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Expert Opin Drug Metab Toxicol. 2011 Jul;7(7):891-910. doi: 10.1517/17425255.2011.577738. Epub 2011 May 11.

Reversible and irreversible protein glutathionylation: biological and clinical aspects.

Author information

  • 1Department of Biochemistry and Molecular Biology, New York Medical College, 15 Dana Road, Valhalla, NY 10595, USA. arthur_cooper@nymc.edu

Erratum in

  • Expert Opin Drug Metab Toxicol. 2011 Sep;7(9):1183.

Abstract

INTRODUCTION:

Depending in part on the glutathione:glutathione disulfide ratio, reversible protein glutathionylation to a mixed disulfide may occur. Reversible glutathionylation is important in protecting proteins against oxidative stress, guiding correct protein folding, regulating protein activity and modulating proteins critical to redox signaling. The potential also exists for irreversible protein glutathionylation via Michael addition of an -SH group to a dehydroalanyl residue, resulting in formation of a stable, non-reducible thioether linkage.

AREAS COVERED:

This article reviews factors contributing to reversible and irreversible protein glutathionylation and their biomedical implications. It also examines the possibility that certain drugs such as busulfan may be toxic by promoting irreversible glutathionylation. The reader will gain an appreciation of the protective nature and control of function resulting from reversible protein glutathionylation. The reader is also introduced to the recently identified phenomenon of irreversible protein glutathionylation and its possible deleterious effects.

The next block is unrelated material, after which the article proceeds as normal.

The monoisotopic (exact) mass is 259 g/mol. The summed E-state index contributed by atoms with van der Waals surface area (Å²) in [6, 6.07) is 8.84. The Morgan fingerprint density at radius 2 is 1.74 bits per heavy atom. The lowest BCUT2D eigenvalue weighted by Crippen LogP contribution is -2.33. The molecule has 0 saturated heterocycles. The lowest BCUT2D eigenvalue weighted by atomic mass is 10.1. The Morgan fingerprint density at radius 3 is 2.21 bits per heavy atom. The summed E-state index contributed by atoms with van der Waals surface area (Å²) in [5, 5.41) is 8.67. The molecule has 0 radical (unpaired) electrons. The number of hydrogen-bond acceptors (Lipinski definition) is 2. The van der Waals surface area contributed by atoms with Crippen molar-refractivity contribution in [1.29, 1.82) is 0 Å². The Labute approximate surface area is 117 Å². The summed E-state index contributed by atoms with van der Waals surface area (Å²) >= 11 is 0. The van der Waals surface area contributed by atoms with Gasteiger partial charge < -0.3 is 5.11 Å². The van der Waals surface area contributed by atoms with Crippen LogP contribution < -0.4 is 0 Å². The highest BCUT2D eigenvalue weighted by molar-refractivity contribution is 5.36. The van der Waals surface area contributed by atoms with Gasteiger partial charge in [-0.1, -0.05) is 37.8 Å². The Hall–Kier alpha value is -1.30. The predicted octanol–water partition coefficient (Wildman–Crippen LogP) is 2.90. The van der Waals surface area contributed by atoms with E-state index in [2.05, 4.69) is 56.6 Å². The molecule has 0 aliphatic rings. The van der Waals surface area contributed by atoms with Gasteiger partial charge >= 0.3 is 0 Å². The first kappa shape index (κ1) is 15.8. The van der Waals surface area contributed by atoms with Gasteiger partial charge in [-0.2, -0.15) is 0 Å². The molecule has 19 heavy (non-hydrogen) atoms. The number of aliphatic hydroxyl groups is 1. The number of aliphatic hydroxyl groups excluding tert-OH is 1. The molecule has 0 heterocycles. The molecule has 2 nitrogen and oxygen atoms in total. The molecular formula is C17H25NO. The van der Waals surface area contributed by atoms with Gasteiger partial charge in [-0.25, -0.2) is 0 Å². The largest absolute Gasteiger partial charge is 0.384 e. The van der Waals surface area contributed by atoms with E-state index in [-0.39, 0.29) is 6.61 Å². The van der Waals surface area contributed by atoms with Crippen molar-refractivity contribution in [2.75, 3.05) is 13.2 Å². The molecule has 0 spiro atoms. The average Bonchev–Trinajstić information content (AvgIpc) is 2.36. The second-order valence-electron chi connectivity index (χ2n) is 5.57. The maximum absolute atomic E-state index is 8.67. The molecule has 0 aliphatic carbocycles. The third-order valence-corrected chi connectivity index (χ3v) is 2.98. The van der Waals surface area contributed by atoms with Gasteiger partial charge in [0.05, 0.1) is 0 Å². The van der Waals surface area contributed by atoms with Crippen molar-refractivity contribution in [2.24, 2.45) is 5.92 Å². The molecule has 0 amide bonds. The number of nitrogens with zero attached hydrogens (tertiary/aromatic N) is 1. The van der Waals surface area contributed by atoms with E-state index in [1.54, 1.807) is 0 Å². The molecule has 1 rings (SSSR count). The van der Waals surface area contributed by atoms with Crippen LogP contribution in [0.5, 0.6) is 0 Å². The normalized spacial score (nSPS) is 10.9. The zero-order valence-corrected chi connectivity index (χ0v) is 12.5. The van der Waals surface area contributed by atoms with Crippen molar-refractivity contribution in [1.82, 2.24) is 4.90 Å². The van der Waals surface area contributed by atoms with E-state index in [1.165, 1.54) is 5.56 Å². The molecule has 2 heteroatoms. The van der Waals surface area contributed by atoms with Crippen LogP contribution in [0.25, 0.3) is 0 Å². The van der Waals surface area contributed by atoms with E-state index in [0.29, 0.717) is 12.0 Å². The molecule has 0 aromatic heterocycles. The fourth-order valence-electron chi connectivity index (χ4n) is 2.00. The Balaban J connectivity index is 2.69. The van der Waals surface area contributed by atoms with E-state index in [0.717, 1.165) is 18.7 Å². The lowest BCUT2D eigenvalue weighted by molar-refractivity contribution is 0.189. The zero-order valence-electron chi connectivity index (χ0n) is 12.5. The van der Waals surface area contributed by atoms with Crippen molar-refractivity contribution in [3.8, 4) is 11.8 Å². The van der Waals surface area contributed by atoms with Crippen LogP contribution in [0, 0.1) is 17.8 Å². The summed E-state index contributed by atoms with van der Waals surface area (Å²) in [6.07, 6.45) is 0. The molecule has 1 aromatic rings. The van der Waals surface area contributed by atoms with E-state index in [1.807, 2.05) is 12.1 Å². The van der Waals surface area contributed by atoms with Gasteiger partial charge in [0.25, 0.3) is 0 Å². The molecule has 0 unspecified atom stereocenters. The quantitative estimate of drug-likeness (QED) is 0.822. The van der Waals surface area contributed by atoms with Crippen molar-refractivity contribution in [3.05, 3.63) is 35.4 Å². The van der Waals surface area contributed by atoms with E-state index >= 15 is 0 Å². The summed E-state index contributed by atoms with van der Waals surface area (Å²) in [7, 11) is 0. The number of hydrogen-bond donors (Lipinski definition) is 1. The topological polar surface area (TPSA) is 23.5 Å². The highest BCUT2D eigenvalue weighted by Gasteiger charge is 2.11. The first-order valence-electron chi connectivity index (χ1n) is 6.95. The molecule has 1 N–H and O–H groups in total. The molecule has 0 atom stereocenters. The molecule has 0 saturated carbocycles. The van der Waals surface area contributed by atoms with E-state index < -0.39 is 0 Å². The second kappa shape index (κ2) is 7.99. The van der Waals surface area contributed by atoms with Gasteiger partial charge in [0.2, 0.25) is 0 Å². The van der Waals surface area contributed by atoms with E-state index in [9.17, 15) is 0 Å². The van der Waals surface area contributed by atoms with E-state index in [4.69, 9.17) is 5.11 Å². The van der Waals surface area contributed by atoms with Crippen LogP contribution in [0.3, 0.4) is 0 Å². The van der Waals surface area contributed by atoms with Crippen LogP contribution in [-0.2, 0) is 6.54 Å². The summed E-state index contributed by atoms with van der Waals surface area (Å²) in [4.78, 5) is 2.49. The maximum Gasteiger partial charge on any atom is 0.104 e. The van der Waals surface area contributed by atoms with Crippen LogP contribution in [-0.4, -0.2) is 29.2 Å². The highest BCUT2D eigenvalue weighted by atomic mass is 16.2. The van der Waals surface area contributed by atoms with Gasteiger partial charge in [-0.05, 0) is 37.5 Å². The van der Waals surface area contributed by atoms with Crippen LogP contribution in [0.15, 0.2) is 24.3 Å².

EXPERT OPINION:

The process of reversible protein glutathionylation is now well established but these findings need to be substantiated at the tissue and organ levels, and also with disease state. That being said, irreversible protein glutathionylation can also occur and this has implications in disease and aging. Toxicologists should consider this when evaluating the possible side effects of certain drugs such as busulfan that may generate a glutathionylating species in vivo.

PMID:
21557709
[PubMed - indexed for MEDLINE]
PMCID:
PMC3116085
Free PMC Article

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